Turning to the UE40D5520’s colour response, initially a curious hint of orange infused the colour palette when using the TV’s presets. But happily, despite only having a white balance adjustment and basic colour saturation/tint controls to play with, we managed to rein this problem in to our satisfaction, leaving us able to appreciate instead the impressive punchiness, dynamism and, indeed, accuracy of the vast majority of the expansive colour palette on offer.
The UE40D5520’s pictures look effortlessly crisp and detailed with HD sources, except for when there’s minor blurring caused by lots of motion in the picture. Even the set’s standard definition pictures look great – clean, detailed, and natural. In fact, along with its black level performance, the UE40D5520’s standard definition efforts are arguably what most sets it apart from rival budget models.
For much of the time, the UE40D5520’s audio is OK. Certainly normal, day to day TV viewing sounds just fine. However, things go a bit awry if you feed the speakers anything approaching a thumping action movie scene, with male vocals starting to sound slightly distorted, and the speakers getting overloaded to the point where the soundstage suddenly seems to dip rather than increase in volume when the going really gets tough!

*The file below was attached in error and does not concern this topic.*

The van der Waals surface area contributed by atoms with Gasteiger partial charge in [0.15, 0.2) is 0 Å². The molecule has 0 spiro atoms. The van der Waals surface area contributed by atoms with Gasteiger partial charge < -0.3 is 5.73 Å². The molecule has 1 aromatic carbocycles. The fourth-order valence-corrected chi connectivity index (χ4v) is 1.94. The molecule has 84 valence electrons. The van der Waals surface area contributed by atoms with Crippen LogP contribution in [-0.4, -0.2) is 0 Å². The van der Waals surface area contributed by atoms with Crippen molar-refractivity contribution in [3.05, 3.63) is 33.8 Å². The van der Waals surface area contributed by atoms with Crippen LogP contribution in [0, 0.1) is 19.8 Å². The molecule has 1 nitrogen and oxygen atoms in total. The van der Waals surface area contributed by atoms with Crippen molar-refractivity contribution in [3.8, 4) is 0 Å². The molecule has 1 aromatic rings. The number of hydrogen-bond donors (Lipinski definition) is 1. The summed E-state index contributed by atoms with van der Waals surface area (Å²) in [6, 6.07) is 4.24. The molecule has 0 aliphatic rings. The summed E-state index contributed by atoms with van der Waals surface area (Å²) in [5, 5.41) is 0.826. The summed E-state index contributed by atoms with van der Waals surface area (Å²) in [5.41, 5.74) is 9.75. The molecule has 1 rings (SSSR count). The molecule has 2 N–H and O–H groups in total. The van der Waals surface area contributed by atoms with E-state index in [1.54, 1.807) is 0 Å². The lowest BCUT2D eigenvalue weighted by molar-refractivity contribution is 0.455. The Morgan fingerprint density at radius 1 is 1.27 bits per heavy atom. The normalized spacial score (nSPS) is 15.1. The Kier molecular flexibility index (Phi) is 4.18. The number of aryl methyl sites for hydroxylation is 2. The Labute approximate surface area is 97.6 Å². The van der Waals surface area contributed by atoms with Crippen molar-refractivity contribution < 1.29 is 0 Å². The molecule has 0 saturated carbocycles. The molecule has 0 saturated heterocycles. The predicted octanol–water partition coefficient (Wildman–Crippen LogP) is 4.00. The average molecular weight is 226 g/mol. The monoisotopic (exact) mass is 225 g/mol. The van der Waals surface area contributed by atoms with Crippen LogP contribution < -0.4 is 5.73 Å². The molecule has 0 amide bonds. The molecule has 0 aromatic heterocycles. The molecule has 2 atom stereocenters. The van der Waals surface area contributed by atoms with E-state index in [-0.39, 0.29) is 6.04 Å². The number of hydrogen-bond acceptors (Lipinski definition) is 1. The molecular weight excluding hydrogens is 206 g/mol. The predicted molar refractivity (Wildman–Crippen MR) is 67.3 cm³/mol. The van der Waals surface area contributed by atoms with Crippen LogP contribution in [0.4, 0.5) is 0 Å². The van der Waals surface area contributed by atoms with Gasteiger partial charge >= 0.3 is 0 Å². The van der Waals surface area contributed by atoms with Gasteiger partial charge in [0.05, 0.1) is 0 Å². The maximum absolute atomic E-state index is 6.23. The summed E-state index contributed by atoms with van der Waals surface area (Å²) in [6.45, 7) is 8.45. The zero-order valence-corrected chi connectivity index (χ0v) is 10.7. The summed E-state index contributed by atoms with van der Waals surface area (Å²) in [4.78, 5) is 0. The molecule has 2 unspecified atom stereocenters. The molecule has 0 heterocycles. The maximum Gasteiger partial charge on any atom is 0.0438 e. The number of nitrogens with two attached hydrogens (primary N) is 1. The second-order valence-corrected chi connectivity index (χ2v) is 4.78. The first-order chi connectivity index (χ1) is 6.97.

Screens like the UE40D5520 are increasingly being used as gaming monitors. So it’s good to find that placed in its game mode (bizarrely accessed via a System menu rather than the picture preset menus), this Samsung set delivers a respectably low input lag of just 34ms.
While there are plenty of other perfectly decent affordable 40in TVs out there this year, the UE40D5520 is clearly the best of the bunch we’ve seen to date – despite being also one of the most affordable.
Score in detail
Image Quality 9
Sound Quality 7
|Max. Resolution||1920 x 1080|
|Full HD 1080p||Yes|
|Contrast Ratio||not available|
|Refresh Rate (Hertz)||100Hz|
|Scart||1 (via provided adaptor)|
|Digital Audio Out||1 (optical)|
|WiFi||Yes (via optional dongle)|